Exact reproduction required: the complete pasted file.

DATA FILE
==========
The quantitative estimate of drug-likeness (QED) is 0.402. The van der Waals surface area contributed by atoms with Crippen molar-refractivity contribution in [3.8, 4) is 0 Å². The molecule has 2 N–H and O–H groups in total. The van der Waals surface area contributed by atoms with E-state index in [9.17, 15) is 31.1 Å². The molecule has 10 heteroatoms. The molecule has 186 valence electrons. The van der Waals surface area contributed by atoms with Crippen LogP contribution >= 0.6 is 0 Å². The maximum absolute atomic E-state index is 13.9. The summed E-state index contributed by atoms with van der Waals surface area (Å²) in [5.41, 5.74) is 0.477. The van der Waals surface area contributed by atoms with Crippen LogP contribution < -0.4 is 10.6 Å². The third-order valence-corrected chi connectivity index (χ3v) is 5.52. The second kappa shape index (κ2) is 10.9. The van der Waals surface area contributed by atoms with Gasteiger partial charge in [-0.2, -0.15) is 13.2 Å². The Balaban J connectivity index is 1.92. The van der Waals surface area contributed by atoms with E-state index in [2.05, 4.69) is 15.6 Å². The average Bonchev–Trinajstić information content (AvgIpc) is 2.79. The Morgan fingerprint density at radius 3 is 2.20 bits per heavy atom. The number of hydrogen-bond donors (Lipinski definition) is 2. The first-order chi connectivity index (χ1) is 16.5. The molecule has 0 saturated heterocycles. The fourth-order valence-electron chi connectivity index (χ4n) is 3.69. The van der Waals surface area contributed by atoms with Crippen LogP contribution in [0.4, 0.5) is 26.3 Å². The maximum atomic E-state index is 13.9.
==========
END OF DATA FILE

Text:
The quantitative estimate of drug-likeness (QED) is 0.402. The van der Waals surface area contributed by atoms with Crippen molar-refractivity contribution in [3.8, 4) is 0 Å². The molecule has 2 N–H and O–H groups in total. The van der Waals surface area contributed by atoms with E-state index in [9.17, 15) is 31.1 Å². The molecule has 10 heteroatoms. The molecule has 186 valence electrons. The van der Waals surface area contributed by atoms with Crippen LogP contribution >= 0.6 is 0 Å². The maximum absolute atomic E-state index is 13.9. The summed E-state index contributed by atoms with van der Waals surface area (Å²) in [5.41, 5.74) is 0.477. The van der Waals surface area contributed by atoms with Crippen LogP contribution < -0.4 is 10.6 Å². The third-order valence-corrected chi connectivity index (χ3v) is 5.52. The second kappa shape index (κ2) is 10.9. The van der Waals surface area contributed by atoms with Gasteiger partial charge in [-0.2, -0.15) is 13.2 Å². The Balaban J connectivity index is 1.92. The van der Waals surface area contributed by atoms with E-state index in [2.05, 4.69) is 15.6 Å². The average Bonchev–Trinajstić information content (AvgIpc) is 2.79. The Morgan fingerprint density at radius 3 is 2.20 bits per heavy atom. The number of hydrogen-bond donors (Lipinski definition) is 2. The first-order chi connectivity index (χ1) is 16.5. The molecule has 0 saturated heterocycles. The fourth-order valence-electron chi connectivity index (χ4n) is 3.69. The van der Waals surface area contributed by atoms with Crippen LogP contribution in [0.4, 0.5) is 26.3 Å². The maximum atomic E-state index is 13.9.